It has been 50 days since the collapse of British Petroleum’s Deepwater Horizon Oil Rig, which killed 11 men.  Oil continues to gush into the Gulf of Mexico, and deadly contaminants are washing up on the shores and wetlands of Gulf Coast states.  This catastrophe threatens the livelihood of many thousands of people throughout the region, as well as precious natural resources and habitats.  The people responsible for this catastrophe must be held accountable; they, not the American taxpayers, should pay for the damage and the recovery.  The bill I introduce today aims to deter environmental crime, protect and compensate its victims, and encourage accountability among corporate actors. 

First, ECEA will deter schemes by Big Oil and other corporations and industries that damage our environment and hurt hardworking Americans by increasing sentences for environmental crimes. All too often, corporations treat fines and monetary penalties as merely a cost of doing business to be factored against profits.  To deter criminal behavior by corporations, it is important to have laws resulting in prison time.  In that light, this bill directs the United States Sentencing Commission to amend the sentencing guidelines for environmental crimes to reflect the seriousness of these crimes. 

Criminal penalties for Clean Water Act violations are not as severe as for other white-collar crimes, despite the widespread harm such crimes can cause.  As the current crisis makes clear, Clean Water Act offenses can have serious consequences on people’s lives and livelihoods, which should be reflected in the sentences given to the criminals who commit them.  This bill takes a reasonable approach, asking the Sentencing Commission to study the issue and raise sentencing guidelines appropriately, and it will have a real deterrent effect.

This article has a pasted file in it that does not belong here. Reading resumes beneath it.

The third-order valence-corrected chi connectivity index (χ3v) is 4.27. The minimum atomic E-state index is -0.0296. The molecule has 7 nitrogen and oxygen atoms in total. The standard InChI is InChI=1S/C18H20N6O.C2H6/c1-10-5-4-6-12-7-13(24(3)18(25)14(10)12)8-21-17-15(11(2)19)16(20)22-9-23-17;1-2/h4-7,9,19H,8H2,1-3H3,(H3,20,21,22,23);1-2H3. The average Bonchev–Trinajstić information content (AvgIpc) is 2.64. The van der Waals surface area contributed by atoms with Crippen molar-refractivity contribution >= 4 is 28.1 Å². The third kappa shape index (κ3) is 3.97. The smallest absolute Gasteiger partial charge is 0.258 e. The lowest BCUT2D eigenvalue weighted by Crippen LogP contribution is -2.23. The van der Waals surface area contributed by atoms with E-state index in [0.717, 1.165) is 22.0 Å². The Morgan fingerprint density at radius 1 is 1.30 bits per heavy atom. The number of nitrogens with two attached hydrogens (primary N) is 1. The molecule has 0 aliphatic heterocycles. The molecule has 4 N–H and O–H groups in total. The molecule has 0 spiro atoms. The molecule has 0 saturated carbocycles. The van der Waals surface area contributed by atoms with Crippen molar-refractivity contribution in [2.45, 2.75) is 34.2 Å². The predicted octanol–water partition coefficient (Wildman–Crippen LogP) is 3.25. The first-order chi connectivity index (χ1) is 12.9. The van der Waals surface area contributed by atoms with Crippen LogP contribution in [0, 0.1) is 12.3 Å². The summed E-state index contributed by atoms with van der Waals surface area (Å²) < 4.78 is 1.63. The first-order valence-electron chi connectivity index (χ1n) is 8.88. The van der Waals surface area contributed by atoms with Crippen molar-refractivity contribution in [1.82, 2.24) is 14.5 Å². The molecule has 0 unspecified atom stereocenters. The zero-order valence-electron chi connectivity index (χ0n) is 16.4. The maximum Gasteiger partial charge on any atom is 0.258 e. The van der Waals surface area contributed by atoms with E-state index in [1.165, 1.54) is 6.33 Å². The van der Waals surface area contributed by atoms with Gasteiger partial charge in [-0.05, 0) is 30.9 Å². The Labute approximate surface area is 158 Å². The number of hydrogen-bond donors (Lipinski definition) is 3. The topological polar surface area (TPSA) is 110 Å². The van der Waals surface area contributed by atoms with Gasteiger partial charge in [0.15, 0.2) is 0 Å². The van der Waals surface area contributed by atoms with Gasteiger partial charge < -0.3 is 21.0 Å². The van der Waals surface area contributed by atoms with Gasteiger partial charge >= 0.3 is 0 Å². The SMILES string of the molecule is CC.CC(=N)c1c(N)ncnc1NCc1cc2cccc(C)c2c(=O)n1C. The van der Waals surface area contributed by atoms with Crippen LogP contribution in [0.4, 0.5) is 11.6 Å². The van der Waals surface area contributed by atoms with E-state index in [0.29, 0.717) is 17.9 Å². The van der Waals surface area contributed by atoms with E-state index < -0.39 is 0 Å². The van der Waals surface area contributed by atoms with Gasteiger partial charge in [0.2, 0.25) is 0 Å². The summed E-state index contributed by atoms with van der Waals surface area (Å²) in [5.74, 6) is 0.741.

This bill also aims to help victims of environmental crime – the people who lose their livelihoods, their communities, and even their loved ones – reclaim their natural and economic resources.  To do that, ECEA makes restitution mandatory for criminal Clean Water Act violations.  

Currently, restitution in environmental crimes – even crimes that result in death – is discretionary, and only available under limited circumstances.  Under this bill, those who commit Clean Water Act offenses would have to compensate the victims of these offense for their losses.  That restitution will help the people of the Gulf Coast rebuild their coastline and wetlands, their fisheries, and their livelihoods should criminal liability be found. 

Importantly, this bill will allow the families of those killed to be compensated for criminal wrongdoing.   As we have seen in the BP case, arbitrary laws prevent those killed in tragedies like this one from bringing civil lawsuits for compensation.  This bill would ensure that, when a crime is committed, the criminal justice system can provide for restitution to victims, providing some small measure of security for the families of those killed. 

This bill takes two common sense steps – well-reasoned increases in sentences and mandatory restitution for environmental crime.  These measures are tough, but fair.  They are important steps toward deterring criminal conduct that can cause environmental and economic disaster and toward helping those who have suffered so much from the wrongdoing of Big Oil and other large corporations.  I hope all Senators will join me in supporting this important reform.